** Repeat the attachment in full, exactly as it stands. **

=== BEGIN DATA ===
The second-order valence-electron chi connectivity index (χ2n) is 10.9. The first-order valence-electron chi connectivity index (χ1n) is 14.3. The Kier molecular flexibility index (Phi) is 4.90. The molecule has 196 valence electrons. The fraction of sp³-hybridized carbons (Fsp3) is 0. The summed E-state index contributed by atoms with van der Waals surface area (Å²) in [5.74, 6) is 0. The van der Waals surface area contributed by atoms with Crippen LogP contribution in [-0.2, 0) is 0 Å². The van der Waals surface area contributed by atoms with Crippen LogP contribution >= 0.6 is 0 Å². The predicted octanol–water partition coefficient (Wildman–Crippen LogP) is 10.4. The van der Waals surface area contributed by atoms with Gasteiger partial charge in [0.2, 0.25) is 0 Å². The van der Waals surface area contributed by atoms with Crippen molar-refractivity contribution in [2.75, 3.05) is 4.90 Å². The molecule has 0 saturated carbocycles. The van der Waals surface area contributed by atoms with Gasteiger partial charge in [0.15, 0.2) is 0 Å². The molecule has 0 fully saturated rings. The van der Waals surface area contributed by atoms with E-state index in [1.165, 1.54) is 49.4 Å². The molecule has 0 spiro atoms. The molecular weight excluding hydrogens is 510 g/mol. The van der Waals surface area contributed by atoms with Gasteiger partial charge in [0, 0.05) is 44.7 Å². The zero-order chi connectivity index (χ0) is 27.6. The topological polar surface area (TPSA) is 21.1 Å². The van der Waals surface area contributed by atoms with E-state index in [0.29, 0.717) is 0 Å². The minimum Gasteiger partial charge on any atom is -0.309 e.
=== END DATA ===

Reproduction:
The second-order valence-electron chi connectivity index (χ2n) is 10.9. The first-order valence-electron chi connectivity index (χ1n) is 14.3. The Kier molecular flexibility index (Phi) is 4.90. The molecule has 196 valence electrons. The fraction of sp³-hybridized carbons (Fsp3) is 0. The summed E-state index contributed by atoms with van der Waals surface area (Å²) in [5.74, 6) is 0. The van der Waals surface area contributed by atoms with Crippen LogP contribution in [-0.2, 0) is 0 Å². The van der Waals surface area contributed by atoms with Crippen LogP contribution >= 0.6 is 0 Å². The predicted octanol–water partition coefficient (Wildman–Crippen LogP) is 10.4. The van der Waals surface area contributed by atoms with Gasteiger partial charge in [0.2, 0.25) is 0 Å². The van der Waals surface area contributed by atoms with Crippen molar-refractivity contribution in [2.75, 3.05) is 4.90 Å². The molecule has 0 saturated carbocycles. The van der Waals surface area contributed by atoms with Gasteiger partial charge in [0.15, 0.2) is 0 Å². The molecule has 0 fully saturated rings. The van der Waals surface area contributed by atoms with E-state index in [1.165, 1.54) is 49.4 Å². The molecule has 0 spiro atoms. The molecular weight excluding hydrogens is 510 g/mol. The van der Waals surface area contributed by atoms with Gasteiger partial charge in [0, 0.05) is 44.7 Å². The zero-order chi connectivity index (χ0) is 27.6. The topological polar surface area (TPSA) is 21.1 Å². The van der Waals surface area contributed by atoms with E-state index in [0.29, 0.717) is 0 Å². The minimum Gasteiger partial charge on any atom is -0.309 e.